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Europe’s economic slowdown driven by ‘the lack of natural gas’: Analyst

Goldman Sachs Head of Natural Gas Research Samantha Dart joins Yahoo Finance Live to discuss oil rising above $95 a barrel, commodity market uncertainty, recession fears, Europe’s lack of natural gas, and the outlook for the global economy.

Video transcript


JULIE HYMAN: Oil prices up slightly today above, $95 a barrel. Recession fears are continuing to weigh on commodities broadly. Our next guest says in a note with her peers that it's premature for commodities to succumb to recession concerns. Joining us now to discuss, Goldman Sachs senior energy strategist on the commodities team, Samantha Dart.

Samantha, thank you so much for being here. I actually want to start you on natural gas because that has been-- I know it's an area of focus for you. And it has been such a fascinating story, particularly in Europe and what's going on with the Nord Stream 2 pipeline. What do you think the risk is that we see a further shutdown or restriction of gas flows through that pipeline?

SAMANTHA DART: Yeah, the risks are very real. And the main reason for that is the drop in Nord Stream 1 flows that we started to see in early June, it wasn't fully explained, was it? I mean, I know there has been a lot of discussion about the turbine that went to Canada for repairs. But when that was first brought up, the dropping flows left gas flows through the pipeline at a 65% rate. And then they dropped again to a 40% rate without a lot of additional explanation.

On top of that, Russia always had the option to reroute the reduced flows via the Ukraine. And again, they opted not to do that. So these observations, they leave room for interpretation that, ultimately, the decision of the gas flow is as much a political and economic one as it is a technical one, which brings up all this uncertainty.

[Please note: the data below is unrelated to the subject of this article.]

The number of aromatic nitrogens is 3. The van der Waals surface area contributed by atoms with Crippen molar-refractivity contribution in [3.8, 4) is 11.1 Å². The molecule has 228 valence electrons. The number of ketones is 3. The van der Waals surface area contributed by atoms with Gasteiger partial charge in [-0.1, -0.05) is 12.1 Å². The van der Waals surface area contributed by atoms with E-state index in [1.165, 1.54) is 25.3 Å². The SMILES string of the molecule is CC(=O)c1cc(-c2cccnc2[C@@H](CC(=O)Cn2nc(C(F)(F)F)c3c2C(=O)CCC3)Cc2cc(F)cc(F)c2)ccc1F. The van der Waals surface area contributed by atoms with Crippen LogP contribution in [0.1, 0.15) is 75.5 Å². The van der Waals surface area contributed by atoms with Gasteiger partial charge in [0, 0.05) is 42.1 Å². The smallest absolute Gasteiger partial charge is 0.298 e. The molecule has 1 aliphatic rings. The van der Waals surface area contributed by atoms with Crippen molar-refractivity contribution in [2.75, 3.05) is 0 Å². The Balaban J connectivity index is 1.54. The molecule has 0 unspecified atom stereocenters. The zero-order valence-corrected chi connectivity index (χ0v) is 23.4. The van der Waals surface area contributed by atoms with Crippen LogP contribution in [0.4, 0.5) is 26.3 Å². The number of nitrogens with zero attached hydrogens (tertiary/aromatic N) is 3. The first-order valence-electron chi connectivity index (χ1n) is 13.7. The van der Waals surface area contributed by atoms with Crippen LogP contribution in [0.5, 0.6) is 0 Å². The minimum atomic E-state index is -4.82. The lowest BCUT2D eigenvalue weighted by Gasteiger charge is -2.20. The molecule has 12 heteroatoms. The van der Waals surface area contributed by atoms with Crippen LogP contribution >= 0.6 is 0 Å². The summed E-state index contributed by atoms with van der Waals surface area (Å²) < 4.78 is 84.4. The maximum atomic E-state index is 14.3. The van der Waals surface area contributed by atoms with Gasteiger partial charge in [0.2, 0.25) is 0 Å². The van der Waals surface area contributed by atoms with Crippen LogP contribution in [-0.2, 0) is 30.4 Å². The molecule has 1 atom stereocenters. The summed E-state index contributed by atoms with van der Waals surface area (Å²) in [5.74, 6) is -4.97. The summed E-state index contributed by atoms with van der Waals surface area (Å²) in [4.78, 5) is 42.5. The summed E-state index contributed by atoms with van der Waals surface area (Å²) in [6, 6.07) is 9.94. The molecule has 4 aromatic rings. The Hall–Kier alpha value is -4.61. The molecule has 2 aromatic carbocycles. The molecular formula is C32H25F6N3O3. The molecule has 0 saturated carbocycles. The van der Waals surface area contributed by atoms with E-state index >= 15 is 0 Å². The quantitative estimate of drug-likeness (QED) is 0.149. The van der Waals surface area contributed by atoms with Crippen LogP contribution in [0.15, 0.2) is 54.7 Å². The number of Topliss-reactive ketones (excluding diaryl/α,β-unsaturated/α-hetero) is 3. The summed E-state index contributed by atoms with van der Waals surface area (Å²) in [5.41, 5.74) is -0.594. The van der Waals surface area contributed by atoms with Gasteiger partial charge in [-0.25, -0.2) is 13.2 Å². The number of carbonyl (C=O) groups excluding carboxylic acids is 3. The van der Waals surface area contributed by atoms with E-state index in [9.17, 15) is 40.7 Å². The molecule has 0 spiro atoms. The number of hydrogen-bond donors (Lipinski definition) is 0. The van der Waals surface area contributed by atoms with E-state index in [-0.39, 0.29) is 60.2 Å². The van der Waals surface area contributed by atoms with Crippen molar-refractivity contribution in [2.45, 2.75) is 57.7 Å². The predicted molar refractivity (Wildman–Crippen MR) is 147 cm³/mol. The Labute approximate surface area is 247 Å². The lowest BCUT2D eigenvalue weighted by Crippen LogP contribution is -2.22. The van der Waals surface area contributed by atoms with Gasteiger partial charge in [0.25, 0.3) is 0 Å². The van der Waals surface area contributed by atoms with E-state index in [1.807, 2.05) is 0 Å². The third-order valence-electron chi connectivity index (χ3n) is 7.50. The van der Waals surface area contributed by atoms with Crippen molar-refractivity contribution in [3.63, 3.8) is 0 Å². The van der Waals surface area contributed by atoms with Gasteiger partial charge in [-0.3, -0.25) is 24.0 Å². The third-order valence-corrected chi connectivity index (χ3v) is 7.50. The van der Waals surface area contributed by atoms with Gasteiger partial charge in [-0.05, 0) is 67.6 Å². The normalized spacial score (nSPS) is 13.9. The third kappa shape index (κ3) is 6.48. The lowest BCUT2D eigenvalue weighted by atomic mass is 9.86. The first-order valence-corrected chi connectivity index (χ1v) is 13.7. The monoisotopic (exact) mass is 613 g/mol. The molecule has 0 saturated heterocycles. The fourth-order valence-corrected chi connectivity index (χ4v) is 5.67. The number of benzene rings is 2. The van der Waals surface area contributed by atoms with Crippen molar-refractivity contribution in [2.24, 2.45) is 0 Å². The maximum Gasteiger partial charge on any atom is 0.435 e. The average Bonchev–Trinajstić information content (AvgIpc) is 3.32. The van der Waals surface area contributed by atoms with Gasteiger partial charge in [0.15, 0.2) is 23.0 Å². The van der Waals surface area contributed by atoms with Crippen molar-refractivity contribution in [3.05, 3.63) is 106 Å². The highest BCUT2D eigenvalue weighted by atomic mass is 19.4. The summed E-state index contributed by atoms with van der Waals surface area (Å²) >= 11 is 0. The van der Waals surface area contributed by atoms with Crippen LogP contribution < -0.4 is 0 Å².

Are we going to continue to see flows at 40%? Or are we going to see fluctuations around that? And these fluctuations are absolutely possible from here.

BRIAN SOZZI: Samantha, with the global economy slowing down, US, China, and of course, Europe, how would you characterize supplies of natural gas right now?

SAMANTHA DART: So it's interesting to note that in Europe, for example, the main reason of the slowdown is the lack of natural gas. The lack of natural gas has increased energy costs significantly, and not just gas costs. That spills over directly to electricity prices. So when you look at industrials and their ability to continue to produce, if they can't afford those energy costs, they are going to cut down their production.

We just had, I believe, it was about a week ago, a large fertilizer producer that reduced its operations in Europe by 1/3. This is a direct result of reduced the ability to deal with high energy costs.

Now, to your point, though, when we look at China, it has had the opposite effect. Because of the China lockdowns we saw earlier this year and the sluggish economic recovery since, they have actually bought less liquefied natural gas-- we call it LNG-- leaving more available for Europe. So this has actually helped the supply picture in Europe.

BRAD SMITH: When we think about a broader transition to some of the cleaner energy solutions, how does this entire period that we've been navigating through over the course of this year, where does that either kind of put more of a speed bump in the road at this point in time, or where does this perhaps accelerate some of those clean energy ambitions that we also have?